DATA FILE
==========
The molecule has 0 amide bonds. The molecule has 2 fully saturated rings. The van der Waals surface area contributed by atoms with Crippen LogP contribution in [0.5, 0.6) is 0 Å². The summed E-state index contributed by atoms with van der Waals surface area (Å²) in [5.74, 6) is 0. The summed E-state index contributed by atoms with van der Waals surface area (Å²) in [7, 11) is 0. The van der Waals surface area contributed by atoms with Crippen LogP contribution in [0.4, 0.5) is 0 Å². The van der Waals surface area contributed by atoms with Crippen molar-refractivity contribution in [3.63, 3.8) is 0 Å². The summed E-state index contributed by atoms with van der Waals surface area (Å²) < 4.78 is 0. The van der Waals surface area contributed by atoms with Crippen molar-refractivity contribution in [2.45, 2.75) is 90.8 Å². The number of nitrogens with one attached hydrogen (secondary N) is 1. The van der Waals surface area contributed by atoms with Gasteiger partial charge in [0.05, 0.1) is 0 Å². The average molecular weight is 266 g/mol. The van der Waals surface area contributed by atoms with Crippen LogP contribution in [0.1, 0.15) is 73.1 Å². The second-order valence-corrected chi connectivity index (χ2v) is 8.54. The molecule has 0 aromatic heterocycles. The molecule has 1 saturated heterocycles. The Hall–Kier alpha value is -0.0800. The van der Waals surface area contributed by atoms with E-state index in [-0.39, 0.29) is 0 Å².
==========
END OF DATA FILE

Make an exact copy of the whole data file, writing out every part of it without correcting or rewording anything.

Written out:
The molecule has 0 amide bonds. The molecule has 2 fully saturated rings. The van der Waals surface area contributed by atoms with Crippen LogP contribution in [0.5, 0.6) is 0 Å². The summed E-state index contributed by atoms with van der Waals surface area (Å²) in [5.74, 6) is 0. The summed E-state index contributed by atoms with van der Waals surface area (Å²) in [7, 11) is 0. The van der Waals surface area contributed by atoms with Crippen LogP contribution in [0.4, 0.5) is 0 Å². The van der Waals surface area contributed by atoms with Crippen molar-refractivity contribution in [3.63, 3.8) is 0 Å². The summed E-state index contributed by atoms with van der Waals surface area (Å²) < 4.78 is 0. The van der Waals surface area contributed by atoms with Crippen molar-refractivity contribution in [2.45, 2.75) is 90.8 Å². The number of nitrogens with one attached hydrogen (secondary N) is 1. The van der Waals surface area contributed by atoms with Gasteiger partial charge in [0.05, 0.1) is 0 Å². The average molecular weight is 266 g/mol. The van der Waals surface area contributed by atoms with Crippen LogP contribution in [0.1, 0.15) is 73.1 Å². The second-order valence-corrected chi connectivity index (χ2v) is 8.54. The molecule has 0 aromatic heterocycles. The molecule has 1 saturated heterocycles. The Hall–Kier alpha value is -0.0800. The van der Waals surface area contributed by atoms with E-state index in [-0.39, 0.29) is 0 Å².